Repeat after us: Giant companies aren’t always bad. Especially when they use some of their overflowing money stash’s for the greater good. News Corporation, Viacom, The Walt Disney Company and NBC Universal are doing their part, as they’ve all pledged donations to Hurricane Sandy relief efforts.
Rupert Murdoch got things going by pledging one million from News Corporation. “Newscorp giving $1million to help families in NY and NJ badly hurt by Sandy,” Murdoch tweeted. “Hope other companies will do same.”
Viacom is donating $1 million, half to the Mayor’s Fund for NYC and half to local organizations that are helping Connecticut, Long Island, New Jersey and Westchester County get back on their feet. Disney is also splitting its $2 million donation; half will go to the Red Cross and the other million to assorted charities.
NBC Universal is taking a slightly different route, as it plans to air a fundraising special Friday night at 8 p.m. Matt Lauer will host the program, which will feature performances by Jon Bon Jovi, Christina Aguilera, Bruce Springsteen, Billy Joel and Sting.
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With the news of FCC Chairman Julius Genachowskigiving the nod to Comcast acquiring NBC Universal breaking today, we thought we’d give outgoing NBC Universal CEO Jeff Zucker one last shout out. The Hollywood Reporter obtained Zucker’s letter to NBC Universal staffers, and surprisingly he doesn’t say anything like “Hey, my bad about that whole Leno and Conan thing which completely ruined our company, but have a good holiday! Well, those of you that will still have a job after Comcast takes over.”
NBC Universal chief Jeff Zucker made an appearance last night on “Charlie Rose,” for a 30-minute interview that mainly focused on the company’s late night network TV debacle.
Opening the interview, Charlie Rose described NBC as “in shambles” five years after Zucker was promoted from executive producer at NBC News. Zucker took issue with that description:
“I think that’s a little unfair to the fantastic folks who work at NBC. The fact is, NBC Entertainment has had a rough run the last five years. There’s no question about it. We haven’t done well enough…And we have to do better. And we have to find bigger, broader, better shows. And the truth is, that really has defined NBC and NBC Universal and I think that’s what so unfortunate for the 30,000 employees who work at NBC Universal…the fact that our failure to do better at NBC Entertainment has unfortunately defined us.”
Zucker went on to say that while NBC Entertainment is only responsible for about five percent of NBC Universal’s bottom line, it is also responsible for about “95 percent of our perception.”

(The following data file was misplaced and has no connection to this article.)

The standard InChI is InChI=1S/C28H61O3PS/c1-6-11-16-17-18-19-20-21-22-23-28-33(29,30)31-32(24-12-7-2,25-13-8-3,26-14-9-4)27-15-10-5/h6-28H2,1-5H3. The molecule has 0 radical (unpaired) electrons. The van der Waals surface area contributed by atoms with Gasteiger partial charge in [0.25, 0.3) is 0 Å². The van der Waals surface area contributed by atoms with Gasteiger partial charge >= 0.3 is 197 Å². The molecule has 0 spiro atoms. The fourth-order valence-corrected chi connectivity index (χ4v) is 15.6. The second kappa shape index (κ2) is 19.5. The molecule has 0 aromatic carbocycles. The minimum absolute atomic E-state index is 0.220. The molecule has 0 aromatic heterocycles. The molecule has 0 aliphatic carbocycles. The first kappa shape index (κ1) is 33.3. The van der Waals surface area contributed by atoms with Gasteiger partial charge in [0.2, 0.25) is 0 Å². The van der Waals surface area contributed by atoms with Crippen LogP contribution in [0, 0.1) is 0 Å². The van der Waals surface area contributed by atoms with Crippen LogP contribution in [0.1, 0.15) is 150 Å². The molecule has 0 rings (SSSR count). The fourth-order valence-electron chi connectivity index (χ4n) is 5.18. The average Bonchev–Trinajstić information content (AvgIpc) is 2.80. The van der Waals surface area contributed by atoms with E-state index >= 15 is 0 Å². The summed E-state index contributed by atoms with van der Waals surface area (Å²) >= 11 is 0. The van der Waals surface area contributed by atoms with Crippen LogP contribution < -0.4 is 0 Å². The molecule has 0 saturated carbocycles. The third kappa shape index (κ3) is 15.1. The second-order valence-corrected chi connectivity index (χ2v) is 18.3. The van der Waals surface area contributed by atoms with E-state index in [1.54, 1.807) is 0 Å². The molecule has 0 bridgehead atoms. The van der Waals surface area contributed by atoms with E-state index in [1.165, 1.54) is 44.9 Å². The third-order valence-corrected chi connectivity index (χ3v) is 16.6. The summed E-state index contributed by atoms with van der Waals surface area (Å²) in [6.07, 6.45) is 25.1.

Still, although he admitted NBC Entertainment could have done better programming in recent years, Zucker said he had no regrets about the whole Conan O’Brien-Jay Leno situation. He explained that had NBC not offered O’Brien the chance to take over the “Tonight Show” in 2004, he would have left the network then. And the same holds true for Leno last year, when they developed the plan to move him to prime time.
Zucker even described the idea of moving Leno to a half-hour show at 11:35 p.m. as a way to help O’Brien boost his own ratings, clearly not agreeing with O’Brien’s belief that such a move would mean certain death for the “Tonight Show” franchise.
“Leadership is about taking chances and taking risks,” he told Rose. “And also leadership is about acknowledging when they don’t work.”
Admitting the half-hour Leno show was “not perfect for anyone,” Zucker said he also had hoped that O’Brien would agree. “Not everything is going to work,” he concluded. “If we don’t try to do things differently, if we don’t try to take chances, then we know what the results of the status quo will be. Sometimes things work, sometimes they don’t.”
In her newly created position, Mirsky will be reporting to Real Simple managing editor Kristin van Ogtrop, who said, “Jennifer inherits an exceedingly strong realsimple.com team and a Web site that is growing robustly by the month. Her industry knowledge and expertise make Jennifer the ideal leader for taking realsimple.com to a whole new level.”
The new deal keeps Burke at Comcast for five more years, and he’ll oversee NBCU once the deal is completed. Burke, who is said to have helped orchestrate the NBCU deal, is earning $2.2 million a year plus a $3 million signing bonus, and he’ll “be eligible for two cash bonuses of $3 million each during the course of the contract,” Variety reported. He also earned $6 million in stock at the time of signing and will get $6 million more when the NBCU deal closes.
This year, those companies were imperiled, struggling to survive like many other companies around the world. But as print media disputed declarations that its days were numbered, these once-great companies that made their money from print pubs were fighting hard to keep their heads above water. In order to do that they made some decisions — like bringing in new investors, closing publications and selling them off. It was in no way a big year for media deals, but there were a few. Below, our list of the biggest business stories to come out of the New York media world this year.